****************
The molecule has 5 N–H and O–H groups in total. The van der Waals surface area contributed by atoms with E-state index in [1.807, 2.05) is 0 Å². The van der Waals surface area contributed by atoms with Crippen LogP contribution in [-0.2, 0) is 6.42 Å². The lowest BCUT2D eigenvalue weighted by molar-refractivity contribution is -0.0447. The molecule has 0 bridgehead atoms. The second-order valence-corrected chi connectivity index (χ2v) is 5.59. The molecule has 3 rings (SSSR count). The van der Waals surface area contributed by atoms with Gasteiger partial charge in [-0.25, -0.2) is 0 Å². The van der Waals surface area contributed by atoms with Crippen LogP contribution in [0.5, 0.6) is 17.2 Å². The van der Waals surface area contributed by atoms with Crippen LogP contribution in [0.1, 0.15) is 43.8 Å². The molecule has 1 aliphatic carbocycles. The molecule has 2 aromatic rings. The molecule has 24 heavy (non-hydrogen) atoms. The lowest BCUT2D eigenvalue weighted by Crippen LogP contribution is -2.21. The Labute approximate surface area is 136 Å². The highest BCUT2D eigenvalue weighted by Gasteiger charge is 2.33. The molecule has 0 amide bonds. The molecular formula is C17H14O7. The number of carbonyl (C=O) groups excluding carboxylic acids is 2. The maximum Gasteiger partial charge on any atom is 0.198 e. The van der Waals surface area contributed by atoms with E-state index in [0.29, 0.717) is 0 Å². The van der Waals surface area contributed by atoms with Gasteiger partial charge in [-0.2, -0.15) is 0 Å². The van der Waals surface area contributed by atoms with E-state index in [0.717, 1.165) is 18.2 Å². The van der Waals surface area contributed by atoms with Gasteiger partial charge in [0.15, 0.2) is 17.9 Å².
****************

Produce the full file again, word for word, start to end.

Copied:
The molecule has 5 N–H and O–H groups in total. The van der Waals surface area contributed by atoms with E-state index in [1.807, 2.05) is 0 Å². The van der Waals surface area contributed by atoms with Crippen LogP contribution in [-0.2, 0) is 6.42 Å². The lowest BCUT2D eigenvalue weighted by molar-refractivity contribution is -0.0447. The molecule has 0 bridgehead atoms. The second-order valence-corrected chi connectivity index (χ2v) is 5.59. The molecule has 3 rings (SSSR count). The van der Waals surface area contributed by atoms with Gasteiger partial charge in [-0.25, -0.2) is 0 Å². The van der Waals surface area contributed by atoms with Crippen LogP contribution in [0.5, 0.6) is 17.2 Å². The van der Waals surface area contributed by atoms with Crippen LogP contribution in [0.1, 0.15) is 43.8 Å². The molecule has 1 aliphatic carbocycles. The molecule has 2 aromatic rings. The molecule has 24 heavy (non-hydrogen) atoms. The lowest BCUT2D eigenvalue weighted by Crippen LogP contribution is -2.21. The Labute approximate surface area is 136 Å². The highest BCUT2D eigenvalue weighted by Gasteiger charge is 2.33. The molecule has 0 amide bonds. The molecular formula is C17H14O7. The number of carbonyl (C=O) groups excluding carboxylic acids is 2. The maximum Gasteiger partial charge on any atom is 0.198 e. The van der Waals surface area contributed by atoms with E-state index in [0.29, 0.717) is 0 Å². The van der Waals surface area contributed by atoms with Gasteiger partial charge in [-0.2, -0.15) is 0 Å². The van der Waals surface area contributed by atoms with E-state index in [0.717, 1.165) is 18.2 Å². The van der Waals surface area contributed by atoms with Gasteiger partial charge in [0.15, 0.2) is 17.9 Å².